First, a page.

However, appellants argue that as applied to their business the words have acquired a secondary meaning. (Academy of Motion Picture Arts & Sciences v. Benson, 15 Cal. 2d 685, 688-690 [104 P.2d 650]; H. Moffat Co. v. Koftinow, 104 Cal. App. 2d 560, 564-565 [232 P.2d 15].)  Where a party relies on the doctrine of "secondary meaning" he must, of course, establish that the term in fact has acquired in the minds of the public an identification with his business. [3a] Appellants produced no direct evidence that the name "Junior Boot Shop" has acquired any such identification in the minds of the public generally, and particularly no evidence that it has acquired [154 Cal. App. 2d 375] such a meaning in the minds of the public in Contra Costa County which, with negligible exceptions, is the area from which respondent draws his trade. Appellants introduced evidence of advertising, some of which, by newspaper and by television for 13 weeks in 1952, reached residents of Contra Costa County. They introduced business records showing 33 customers resident in Contra Costa County--of these 15 had bought goods from them in 1955, and the other 18 had last made purchases in 1954 or 1953. We can take judicial notice that by the 1950 census Contra Costa County was shown to have a population of 298,984. (Gov. Code, § 28020.) Upon a total population of that size the impact of appellants' trade name as indicated by 33 customers in the entire county over a three-year period might well impress the trial judge as inconsequential.  The question of unfair competition is one of fact for the trial court and depends in the last analysis on whether the public is likely to be deceived. (Schwartz v. Slenderella Systems of Calif., 43 Cal. 2d 107, 112 [271 P.2d 857]; D & W Food Corp. v. Graham, 134 Cal. App. 2d 668, 677 [286 P.2d 77]; Beverly Hills Hotel Corp. v. Hilton Hotels Corp., 134 Cal. App. 2d 345, 350 [285 P.2d 1012]; Grant v. California Bench Co., 76 Cal. App. 2d 706, 707-708 [173 P.2d 817]; Lerner Stores Corp. v. Lerner, 162 F.2d 160.)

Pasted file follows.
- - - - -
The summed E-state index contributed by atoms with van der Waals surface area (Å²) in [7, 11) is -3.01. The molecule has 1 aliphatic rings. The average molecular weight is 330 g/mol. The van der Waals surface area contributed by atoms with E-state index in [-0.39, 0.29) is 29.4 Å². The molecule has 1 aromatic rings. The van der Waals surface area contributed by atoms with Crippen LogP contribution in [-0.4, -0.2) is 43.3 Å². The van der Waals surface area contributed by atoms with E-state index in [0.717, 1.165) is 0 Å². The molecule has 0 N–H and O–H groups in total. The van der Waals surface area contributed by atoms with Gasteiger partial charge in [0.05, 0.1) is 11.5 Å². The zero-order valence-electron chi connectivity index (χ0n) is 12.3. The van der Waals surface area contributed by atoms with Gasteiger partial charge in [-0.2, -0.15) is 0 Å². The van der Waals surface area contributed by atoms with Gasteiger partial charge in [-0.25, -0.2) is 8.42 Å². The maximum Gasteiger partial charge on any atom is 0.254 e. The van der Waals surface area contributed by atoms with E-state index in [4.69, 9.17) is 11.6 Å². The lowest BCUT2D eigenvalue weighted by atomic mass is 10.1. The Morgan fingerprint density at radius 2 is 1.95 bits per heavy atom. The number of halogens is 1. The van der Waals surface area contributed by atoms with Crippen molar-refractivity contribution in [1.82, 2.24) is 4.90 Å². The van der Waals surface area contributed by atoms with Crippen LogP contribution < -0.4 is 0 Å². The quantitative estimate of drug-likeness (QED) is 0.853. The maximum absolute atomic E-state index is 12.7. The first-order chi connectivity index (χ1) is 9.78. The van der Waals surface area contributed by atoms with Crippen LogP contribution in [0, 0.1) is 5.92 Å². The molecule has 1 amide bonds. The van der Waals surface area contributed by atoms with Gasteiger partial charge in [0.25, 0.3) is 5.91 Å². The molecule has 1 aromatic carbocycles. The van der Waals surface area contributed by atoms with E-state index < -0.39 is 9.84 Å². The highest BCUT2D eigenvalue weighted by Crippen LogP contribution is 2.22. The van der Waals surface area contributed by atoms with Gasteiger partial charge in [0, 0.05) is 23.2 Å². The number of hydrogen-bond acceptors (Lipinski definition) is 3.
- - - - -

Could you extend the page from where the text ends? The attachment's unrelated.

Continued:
The Lerner case, last cited, in many of its facts is not dissimilar from the one presented by this record. The plaintiff was a chain store operator with a store in San Francisco but none in San Jose. Defendant opened a store in San Jose and plaintiff sought to enjoin his use of the name "Lerner's." The trial court refused an injunction and the Circuit Court affirmed. Plaintiff had introduced evidence that it had some customers from San Jose, estimated at 324 transactions per year. (162 F.2d, p. 161.) The appellate court said of this evidence: "In view of the record a finding to the effect that appellant had established a substantial nucleus of business in San Jose would be lacking in evidentiary support." (162 F.2d, p. 163.)